And that brings us to Paul's answer in the second half of verse 13. He begins, as he did before, "May it never be!" God forbid, of course the law isn't the problem. "Rather it was sin." He says, our sin nature is revealed in its true nature and its deadly character is demonstrated, in how it produces sin through God's good law. Now, let's break that down and look at it. Paul answers, really, in two specific ways. The first part of his answer is this, God's moral law reveals the true nature of our inheritance sinfulness, God's moral law reveals the true nature of our inherent sinfulness. He says in verse 13, it wasn't the law that was the cause of my death to my confidence, my self-righteousness, "Rather it was sin," that was behind this process, "in order that it might be shown to be sin by effecting my death through that which is good."

He says, the bottom line is this, it was sin. The fault lies with my inherent sinfulness. Paul says, your spiritual problems trace back, just as with me, to your own sin nature, your fallenness. So, what did our fallenness do? Verse 13, "it effected my death through that which is good." My sin nature used the law to completely destroy my self-reliance, my self-righteousness, my self-confidence that God and I were okay. But this is what God intended, this is how God designed the law to function. Notice the purpose clauses in verse 13, "in order that," and later in the verse, "so that." These purpose clauses identify God's purpose in allowing sin, your sin nature, to use God's law in this way, just like with Paul.

Notice the first purpose clause, verse 13, "in order that it might be shown to be sin." God's moral law shows us what attitudes and actions are sin. In other words, you know when you read the Ten Commandments what you should and shouldn't do. It shows you what sin is, but it does so much more. It also shows you, just like with Paul, your sinfulness. When you really come to understand God's requirements, it shows you how sinful you really are; the law is like a mirror.

You know, this morning, most of us, as we were getting ready, and if you didn't, you know, maybe you should have, but most of us, as we were getting ready, stood in front of a mirror and we looked at ourselves. And we looked at ourselves up close to make sure there wasn't something that needed to be addressed. That's what God's moral law does. It's like a mirror. And when you really see it, when you really get it, you see yourself. God's moral law does for my soul what shining a black light in a supposedly clean bathroom does. Try that little experiment. It reveals all that is disgusting in my soul and life when I thought I was clean. That's what God's moral law does. I'm thinking I'm looking pretty good, but then I look at the moral law and it's like a black light that reveals everything.

The law functions like glasses. Some of us are, you know, can see fairly well without our glasses, others of you couldn't find your way to the alarm clock without your glasses. Glasses enable us to see things as they really are. The law of God is like that, it enables us to focus clearly on ourselves and our hearts and our sin and to see it clearly.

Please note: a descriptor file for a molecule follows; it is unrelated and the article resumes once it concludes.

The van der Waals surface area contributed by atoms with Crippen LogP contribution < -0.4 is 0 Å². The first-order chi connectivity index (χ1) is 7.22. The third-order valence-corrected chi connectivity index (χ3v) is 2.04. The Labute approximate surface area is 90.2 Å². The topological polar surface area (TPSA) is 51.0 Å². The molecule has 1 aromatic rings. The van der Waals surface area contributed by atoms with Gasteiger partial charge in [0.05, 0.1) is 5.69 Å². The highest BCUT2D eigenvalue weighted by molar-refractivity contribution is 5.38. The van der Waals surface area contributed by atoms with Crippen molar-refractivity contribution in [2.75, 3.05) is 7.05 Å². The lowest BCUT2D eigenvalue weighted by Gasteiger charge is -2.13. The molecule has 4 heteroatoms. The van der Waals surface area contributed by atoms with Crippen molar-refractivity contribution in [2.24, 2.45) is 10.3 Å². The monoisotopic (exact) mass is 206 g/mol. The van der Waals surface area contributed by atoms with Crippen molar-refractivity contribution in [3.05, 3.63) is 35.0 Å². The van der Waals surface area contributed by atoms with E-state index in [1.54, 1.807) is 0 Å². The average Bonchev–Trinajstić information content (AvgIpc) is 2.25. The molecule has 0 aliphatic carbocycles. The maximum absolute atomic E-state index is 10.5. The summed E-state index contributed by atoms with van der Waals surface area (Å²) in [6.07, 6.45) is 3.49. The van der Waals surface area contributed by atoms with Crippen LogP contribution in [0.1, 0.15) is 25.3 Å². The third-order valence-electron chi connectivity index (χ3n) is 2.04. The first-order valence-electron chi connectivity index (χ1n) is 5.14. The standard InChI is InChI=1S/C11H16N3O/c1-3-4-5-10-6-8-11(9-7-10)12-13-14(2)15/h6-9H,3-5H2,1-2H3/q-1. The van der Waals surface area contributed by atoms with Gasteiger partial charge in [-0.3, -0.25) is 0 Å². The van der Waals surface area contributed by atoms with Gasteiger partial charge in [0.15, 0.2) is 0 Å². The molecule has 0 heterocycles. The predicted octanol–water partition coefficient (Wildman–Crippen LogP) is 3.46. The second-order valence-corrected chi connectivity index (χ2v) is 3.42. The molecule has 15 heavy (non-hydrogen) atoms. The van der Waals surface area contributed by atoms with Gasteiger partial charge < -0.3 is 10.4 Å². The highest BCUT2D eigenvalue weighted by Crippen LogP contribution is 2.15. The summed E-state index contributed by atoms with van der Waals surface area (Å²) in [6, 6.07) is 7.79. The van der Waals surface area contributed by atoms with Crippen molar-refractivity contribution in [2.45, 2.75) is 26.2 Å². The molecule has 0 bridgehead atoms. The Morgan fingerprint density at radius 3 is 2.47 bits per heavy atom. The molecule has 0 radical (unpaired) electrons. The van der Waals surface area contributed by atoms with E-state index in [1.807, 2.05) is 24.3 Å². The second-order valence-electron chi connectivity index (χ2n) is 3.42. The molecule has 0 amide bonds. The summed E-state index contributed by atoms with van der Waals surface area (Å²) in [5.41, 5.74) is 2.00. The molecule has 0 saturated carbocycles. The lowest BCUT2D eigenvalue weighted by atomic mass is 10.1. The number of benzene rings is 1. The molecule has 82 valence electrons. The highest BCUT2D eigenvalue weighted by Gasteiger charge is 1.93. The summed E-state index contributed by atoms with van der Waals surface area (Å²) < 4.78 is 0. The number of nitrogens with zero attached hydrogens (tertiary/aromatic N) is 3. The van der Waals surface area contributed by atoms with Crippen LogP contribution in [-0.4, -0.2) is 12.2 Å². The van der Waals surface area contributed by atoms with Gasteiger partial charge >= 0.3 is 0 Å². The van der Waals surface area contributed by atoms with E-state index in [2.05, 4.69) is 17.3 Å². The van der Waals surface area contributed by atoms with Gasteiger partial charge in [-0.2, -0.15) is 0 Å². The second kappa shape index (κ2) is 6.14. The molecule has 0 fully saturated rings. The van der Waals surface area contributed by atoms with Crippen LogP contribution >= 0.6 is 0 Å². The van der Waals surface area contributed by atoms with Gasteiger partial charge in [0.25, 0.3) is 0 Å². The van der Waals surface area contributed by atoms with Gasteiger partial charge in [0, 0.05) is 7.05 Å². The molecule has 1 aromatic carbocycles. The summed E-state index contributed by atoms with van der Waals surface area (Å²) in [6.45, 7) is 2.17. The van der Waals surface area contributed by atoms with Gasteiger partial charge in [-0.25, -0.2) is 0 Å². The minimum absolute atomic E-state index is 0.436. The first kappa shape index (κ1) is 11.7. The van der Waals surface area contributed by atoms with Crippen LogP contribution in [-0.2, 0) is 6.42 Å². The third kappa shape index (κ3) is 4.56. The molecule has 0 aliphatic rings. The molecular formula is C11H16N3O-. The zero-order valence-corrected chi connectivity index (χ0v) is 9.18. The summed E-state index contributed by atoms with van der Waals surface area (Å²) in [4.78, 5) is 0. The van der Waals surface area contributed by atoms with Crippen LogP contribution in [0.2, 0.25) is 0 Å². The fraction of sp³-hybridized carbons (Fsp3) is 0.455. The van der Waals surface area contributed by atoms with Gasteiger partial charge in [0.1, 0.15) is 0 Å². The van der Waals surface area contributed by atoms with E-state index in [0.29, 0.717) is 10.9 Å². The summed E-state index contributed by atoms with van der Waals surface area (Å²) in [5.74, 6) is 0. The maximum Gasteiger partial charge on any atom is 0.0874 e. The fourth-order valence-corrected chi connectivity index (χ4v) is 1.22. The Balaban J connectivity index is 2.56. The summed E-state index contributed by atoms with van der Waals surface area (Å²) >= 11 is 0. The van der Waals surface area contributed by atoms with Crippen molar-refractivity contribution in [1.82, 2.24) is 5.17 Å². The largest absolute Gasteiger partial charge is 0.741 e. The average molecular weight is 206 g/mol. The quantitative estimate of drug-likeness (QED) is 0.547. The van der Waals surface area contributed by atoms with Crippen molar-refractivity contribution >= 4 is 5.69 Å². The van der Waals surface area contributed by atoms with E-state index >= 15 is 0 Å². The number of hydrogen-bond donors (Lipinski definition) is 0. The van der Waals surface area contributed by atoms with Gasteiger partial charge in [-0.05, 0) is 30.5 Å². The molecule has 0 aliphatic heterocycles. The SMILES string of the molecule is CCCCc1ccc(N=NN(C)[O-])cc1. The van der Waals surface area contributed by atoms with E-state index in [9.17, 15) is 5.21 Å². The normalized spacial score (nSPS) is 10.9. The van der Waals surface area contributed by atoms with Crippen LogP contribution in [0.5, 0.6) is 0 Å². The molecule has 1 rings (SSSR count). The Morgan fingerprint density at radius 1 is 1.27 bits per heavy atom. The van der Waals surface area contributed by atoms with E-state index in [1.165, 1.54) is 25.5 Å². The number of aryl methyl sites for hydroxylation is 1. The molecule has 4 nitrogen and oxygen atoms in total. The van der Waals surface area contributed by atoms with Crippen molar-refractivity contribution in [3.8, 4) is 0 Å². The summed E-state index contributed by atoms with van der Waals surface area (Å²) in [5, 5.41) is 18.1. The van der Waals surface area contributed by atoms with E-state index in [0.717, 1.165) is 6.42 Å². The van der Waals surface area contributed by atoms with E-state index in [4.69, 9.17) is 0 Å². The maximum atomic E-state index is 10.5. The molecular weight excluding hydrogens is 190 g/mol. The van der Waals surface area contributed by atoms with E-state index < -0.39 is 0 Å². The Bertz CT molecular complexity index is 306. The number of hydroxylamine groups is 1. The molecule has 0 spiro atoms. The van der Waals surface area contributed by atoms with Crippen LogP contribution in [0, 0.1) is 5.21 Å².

Another illustration I would say, excuse me, the moral law of God is like turning up the light in a dimly lit room. I kind of like, in the evening, you know, the lights down and kind of subdued. My wife, on the other hand, likes them like bright, like the midday sun. And the benefit of my way is you just don't see, I don't see the dust on my desk when the lights are lower. When I turn the lights up, it's there; I don't know how it appeared at that moment, but it did. That's what God's moral law is like, it's like turning on the light in full force onto your soul and it allows you to see the dirt that was there in your soul before, but was invisible. For Paul, the light came on in his soul through the tenth commandment against covetousness, as we saw in verses 7 through 12.

Covetousness, it doesn't seem like such a serious sin, does it? This past week Sheila and I were talking about the fact that most people today so lack an understanding of God's law that covetousness isn't even considered a sin. In fact, there are entire social media platforms where you can list and post pictures of everything you don't have, but desperately covet. And listen, okay, don't hear me going farther than I'm going here, there's nothing wrong with having a bucket list, you know a list of experiences that you want to get around to if God in His providence allows. But let's just be honest, there are many people who will not be content with their life unless they get to check everything off their bucket list. Covetousness isn't even a sin in our culture.

But it was understanding that, and that it was a sin, that opened up Paul's eyes to his self-righteous Pharisaical heart; he saw the reality of his sin. For Paul, sometime before the Damascus road, he really came to see his inherent sinfulness when he came to understand the tenth commandment and the sin of coveting. And he saw how that commandment, when he understood it, it not only showed him coveting was already in his heart, but it awakened all kinds of additional coveting, just like the law always does to our sinful hearts, because we see our autonomy threatened.